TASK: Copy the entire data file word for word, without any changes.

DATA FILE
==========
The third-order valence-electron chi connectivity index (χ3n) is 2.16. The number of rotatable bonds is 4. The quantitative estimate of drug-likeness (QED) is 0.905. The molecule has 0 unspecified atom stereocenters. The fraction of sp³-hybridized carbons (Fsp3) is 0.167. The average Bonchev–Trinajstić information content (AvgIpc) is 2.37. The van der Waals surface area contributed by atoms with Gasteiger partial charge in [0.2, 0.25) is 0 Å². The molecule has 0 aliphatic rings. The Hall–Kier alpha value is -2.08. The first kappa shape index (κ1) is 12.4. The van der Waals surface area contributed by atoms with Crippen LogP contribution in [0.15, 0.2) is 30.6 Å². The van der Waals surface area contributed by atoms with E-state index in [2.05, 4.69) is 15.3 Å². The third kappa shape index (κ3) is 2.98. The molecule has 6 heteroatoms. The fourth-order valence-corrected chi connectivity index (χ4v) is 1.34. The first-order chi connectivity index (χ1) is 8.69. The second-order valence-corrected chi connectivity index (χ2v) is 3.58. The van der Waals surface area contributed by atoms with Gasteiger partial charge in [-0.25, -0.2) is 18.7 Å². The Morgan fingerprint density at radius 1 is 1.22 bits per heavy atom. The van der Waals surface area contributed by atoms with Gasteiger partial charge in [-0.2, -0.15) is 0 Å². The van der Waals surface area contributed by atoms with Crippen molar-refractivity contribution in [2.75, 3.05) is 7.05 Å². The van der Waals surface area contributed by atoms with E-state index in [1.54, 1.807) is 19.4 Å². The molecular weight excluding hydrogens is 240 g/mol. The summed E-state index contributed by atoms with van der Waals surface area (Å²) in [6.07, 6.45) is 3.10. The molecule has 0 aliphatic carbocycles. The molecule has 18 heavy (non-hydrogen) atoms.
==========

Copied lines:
The third-order valence-electron chi connectivity index (χ3n) is 2.16. The number of rotatable bonds is 4. The quantitative estimate of drug-likeness (QED) is 0.905. The molecule has 0 unspecified atom stereocenters. The fraction of sp³-hybridized carbons (Fsp3) is 0.167. The average Bonchev–Trinajstić information content (AvgIpc) is 2.37. The van der Waals surface area contributed by atoms with Gasteiger partial charge in [0.2, 0.25) is 0 Å². The molecule has 0 aliphatic rings. The Hall–Kier alpha value is -2.08. The first kappa shape index (κ1) is 12.4. The van der Waals surface area contributed by atoms with Crippen LogP contribution in [0.15, 0.2) is 30.6 Å². The van der Waals surface area contributed by atoms with E-state index in [2.05, 4.69) is 15.3 Å². The third kappa shape index (κ3) is 2.98. The molecule has 6 heteroatoms. The fourth-order valence-corrected chi connectivity index (χ4v) is 1.34. The first-order chi connectivity index (χ1) is 8.69. The second-order valence-corrected chi connectivity index (χ2v) is 3.58. The van der Waals surface area contributed by atoms with Gasteiger partial charge in [-0.25, -0.2) is 18.7 Å². The Morgan fingerprint density at radius 1 is 1.22 bits per heavy atom. The van der Waals surface area contributed by atoms with Gasteiger partial charge in [-0.2, -0.15) is 0 Å². The van der Waals surface area contributed by atoms with Crippen molar-refractivity contribution in [2.75, 3.05) is 7.05 Å². The van der Waals surface area contributed by atoms with E-state index in [1.54, 1.807) is 19.4 Å². The molecular weight excluding hydrogens is 240 g/mol. The summed E-state index contributed by atoms with van der Waals surface area (Å²) in [6.07, 6.45) is 3.10. The molecule has 0 aliphatic carbocycles. The molecule has 18 heavy (non-hydrogen) atoms.